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This is WEEKEND EDITION from NPR News. I'm Liane Hansen.

It was the 11th hour. Kenneth Foster Jr. was about to be executed. Then came the phone call from the governor of Texas and Foster's sentence was commuted to life in prison. It was a rare turn of events in the state that put more prisoners to death than any other.

Mose Buchele of member station KUT in Austin reports on what last week's reprieve may mean for the tradition of executions in the Lone Star State.

MOSE BUCHELE: Kenneth Foster Jr.'s fate appeared to be sealed Thursday morning. He'd already been moved from his holding cell to the infamous death house in Huntsville Texas. When the call came from Governor Rick Perry to spare Foster's life, his family was outside the facility praying. Lawrence Foster is Kenneth's grandfather.

Mr. LAWRENCE FOSTER (Kenneth Foster Jr.'s Grandfather): Even the warden himself - then he laid in his joy - he jumped for joy and each one us is aware of that. It would not have been just a problem to execute Kenneth.

BUCHELE: The case attracted national attention because Foster had not murdered anyone. But a jury found him responsible because he drove the car for the man who shot and killed Michael LaHood Jr. in 1996. Now, many of Foster's defenders say sparing his life is a turning point, signaling the end of Texas' frequent executions.

Professor ROBERT OWEN (Law, University of Texas; Co-Director, Texas Capital Punishment Center): I'm not as quick as others to assume that things have taken a dramatic turn.

BUCHELE: University of Texas law Professor Robert Owen co-directs Texas Capital Punishment Center. He says it takes more than one case to alter the state's position as the country's execution leader.

Prof. OWEN: This year, we just topped 400 executions since the restoration of the death penalty in 1976. Most other states have executed fewer than 100 people.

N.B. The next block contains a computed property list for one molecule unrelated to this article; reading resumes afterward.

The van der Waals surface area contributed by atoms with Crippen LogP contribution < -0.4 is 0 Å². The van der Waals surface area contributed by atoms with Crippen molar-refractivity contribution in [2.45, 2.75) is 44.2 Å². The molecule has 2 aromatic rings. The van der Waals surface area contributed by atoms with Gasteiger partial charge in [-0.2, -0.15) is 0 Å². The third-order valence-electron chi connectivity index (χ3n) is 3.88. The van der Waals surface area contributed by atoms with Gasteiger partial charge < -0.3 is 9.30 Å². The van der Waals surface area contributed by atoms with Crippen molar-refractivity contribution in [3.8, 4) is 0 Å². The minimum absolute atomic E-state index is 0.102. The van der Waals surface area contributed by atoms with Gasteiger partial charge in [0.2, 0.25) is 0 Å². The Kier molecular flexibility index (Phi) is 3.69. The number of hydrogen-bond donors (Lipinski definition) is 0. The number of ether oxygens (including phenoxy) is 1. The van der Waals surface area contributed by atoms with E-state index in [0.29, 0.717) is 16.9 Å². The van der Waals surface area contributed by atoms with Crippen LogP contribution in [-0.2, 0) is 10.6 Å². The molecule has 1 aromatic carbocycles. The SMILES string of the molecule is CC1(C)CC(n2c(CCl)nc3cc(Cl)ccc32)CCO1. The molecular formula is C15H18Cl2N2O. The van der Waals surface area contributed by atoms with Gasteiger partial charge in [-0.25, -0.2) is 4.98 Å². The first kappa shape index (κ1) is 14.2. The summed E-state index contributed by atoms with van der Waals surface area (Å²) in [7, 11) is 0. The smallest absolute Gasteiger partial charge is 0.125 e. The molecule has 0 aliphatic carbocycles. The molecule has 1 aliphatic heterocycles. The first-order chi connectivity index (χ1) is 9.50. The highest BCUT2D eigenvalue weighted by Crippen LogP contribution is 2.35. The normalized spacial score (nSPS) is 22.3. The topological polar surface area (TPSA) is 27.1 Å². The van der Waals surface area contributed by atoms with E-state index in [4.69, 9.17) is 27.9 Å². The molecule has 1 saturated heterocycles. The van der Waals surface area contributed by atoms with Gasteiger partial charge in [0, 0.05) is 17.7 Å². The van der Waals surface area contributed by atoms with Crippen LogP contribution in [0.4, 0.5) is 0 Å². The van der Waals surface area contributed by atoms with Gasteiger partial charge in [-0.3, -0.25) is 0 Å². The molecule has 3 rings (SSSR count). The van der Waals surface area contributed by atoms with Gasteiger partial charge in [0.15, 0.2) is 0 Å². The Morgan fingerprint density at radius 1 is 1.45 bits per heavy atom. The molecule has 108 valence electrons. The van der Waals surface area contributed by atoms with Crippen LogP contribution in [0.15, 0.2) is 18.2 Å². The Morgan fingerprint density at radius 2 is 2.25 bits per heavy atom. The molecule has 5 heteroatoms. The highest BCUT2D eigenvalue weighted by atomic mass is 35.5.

BUCHELE: Still, Owen says, the Foster decision sets a new precedent in a state that rarely commutes death sentences. Governor Perry has resided over 163 executions and commuted just two people, not counting the Supreme Court's ban on executing juveniles.

Richard Dieter is with the Texas Death Penalty Information Center in Washington. He says a turn against executions has already started nationally and in Texas.

Mr. RICHARD DIETER (Executive Director, Texas Death Penalty Information Center): We've a 60 percent decline in death sentences and a 40 percent decline in executions in the past few years. And although Texas still has - believe in executions, there are fewer death sentences in Texas. And the Foster case is part of that larger picture.

BUCHELE: One effect the decision might have is the way Texas law is written. When he commuted Foster, Governor Perry said he was concerned the state allows capital murder defendants to be tried together - as was the case in Foster's trial.

Governor RICK PERRY (Republican, Texas): The real issue here is one of asking the legislature to look back at this issue of dual prosecution. I happen to think there's some real concern for that.

BUCHELE: UT law Professor Robert Owen believes the Texas legislature may try to change the law when it next meets in 2009, the first substantial revision to the Texas death penalty in more than 15 years.

For NPR News, I'm Mose Buchele in Austin.

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